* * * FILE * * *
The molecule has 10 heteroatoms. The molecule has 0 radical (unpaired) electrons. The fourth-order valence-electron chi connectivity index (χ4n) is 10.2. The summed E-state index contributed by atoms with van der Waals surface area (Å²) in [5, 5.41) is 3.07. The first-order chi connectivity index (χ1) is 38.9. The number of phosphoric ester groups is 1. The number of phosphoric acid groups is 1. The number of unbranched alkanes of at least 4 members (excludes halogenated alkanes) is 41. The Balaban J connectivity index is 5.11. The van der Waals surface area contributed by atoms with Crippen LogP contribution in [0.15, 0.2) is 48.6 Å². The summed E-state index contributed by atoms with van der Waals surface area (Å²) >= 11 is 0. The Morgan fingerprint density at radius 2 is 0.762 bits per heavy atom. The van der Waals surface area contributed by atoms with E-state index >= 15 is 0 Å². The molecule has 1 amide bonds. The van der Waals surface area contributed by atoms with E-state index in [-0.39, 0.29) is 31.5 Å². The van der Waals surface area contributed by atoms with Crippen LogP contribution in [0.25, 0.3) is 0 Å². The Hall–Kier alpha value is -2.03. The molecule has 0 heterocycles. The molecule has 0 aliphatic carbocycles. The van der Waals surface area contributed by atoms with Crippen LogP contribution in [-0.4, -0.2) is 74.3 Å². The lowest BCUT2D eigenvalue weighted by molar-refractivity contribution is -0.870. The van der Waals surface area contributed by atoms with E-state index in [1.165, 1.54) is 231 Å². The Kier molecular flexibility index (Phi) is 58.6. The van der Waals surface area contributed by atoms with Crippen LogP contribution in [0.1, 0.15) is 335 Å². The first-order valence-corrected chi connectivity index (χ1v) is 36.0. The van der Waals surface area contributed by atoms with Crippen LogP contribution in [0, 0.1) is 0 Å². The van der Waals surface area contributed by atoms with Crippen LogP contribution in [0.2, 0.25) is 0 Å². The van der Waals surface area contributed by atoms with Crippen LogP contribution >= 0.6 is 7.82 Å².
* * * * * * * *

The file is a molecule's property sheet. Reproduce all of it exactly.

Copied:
The molecule has 10 heteroatoms. The molecule has 0 radical (unpaired) electrons. The fourth-order valence-electron chi connectivity index (χ4n) is 10.2. The summed E-state index contributed by atoms with van der Waals surface area (Å²) in [5, 5.41) is 3.07. The first-order chi connectivity index (χ1) is 38.9. The number of phosphoric ester groups is 1. The number of phosphoric acid groups is 1. The number of unbranched alkanes of at least 4 members (excludes halogenated alkanes) is 41. The Balaban J connectivity index is 5.11. The van der Waals surface area contributed by atoms with Crippen LogP contribution in [0.15, 0.2) is 48.6 Å². The summed E-state index contributed by atoms with van der Waals surface area (Å²) >= 11 is 0. The Morgan fingerprint density at radius 2 is 0.762 bits per heavy atom. The van der Waals surface area contributed by atoms with E-state index >= 15 is 0 Å². The molecule has 1 amide bonds. The van der Waals surface area contributed by atoms with E-state index in [-0.39, 0.29) is 31.5 Å². The van der Waals surface area contributed by atoms with Crippen LogP contribution in [0.25, 0.3) is 0 Å². The Hall–Kier alpha value is -2.03. The molecule has 0 heterocycles. The molecule has 0 aliphatic carbocycles. The van der Waals surface area contributed by atoms with Crippen LogP contribution in [-0.4, -0.2) is 74.3 Å². The lowest BCUT2D eigenvalue weighted by molar-refractivity contribution is -0.870. The van der Waals surface area contributed by atoms with E-state index in [1.165, 1.54) is 231 Å². The Kier molecular flexibility index (Phi) is 58.6. The van der Waals surface area contributed by atoms with Crippen LogP contribution in [0.1, 0.15) is 335 Å². The first-order valence-corrected chi connectivity index (χ1v) is 36.0. The van der Waals surface area contributed by atoms with Crippen LogP contribution in [0, 0.1) is 0 Å². The van der Waals surface area contributed by atoms with Crippen LogP contribution in [0.2, 0.25) is 0 Å². The van der Waals surface area contributed by atoms with Crippen LogP contribution >= 0.6 is 7.82 Å².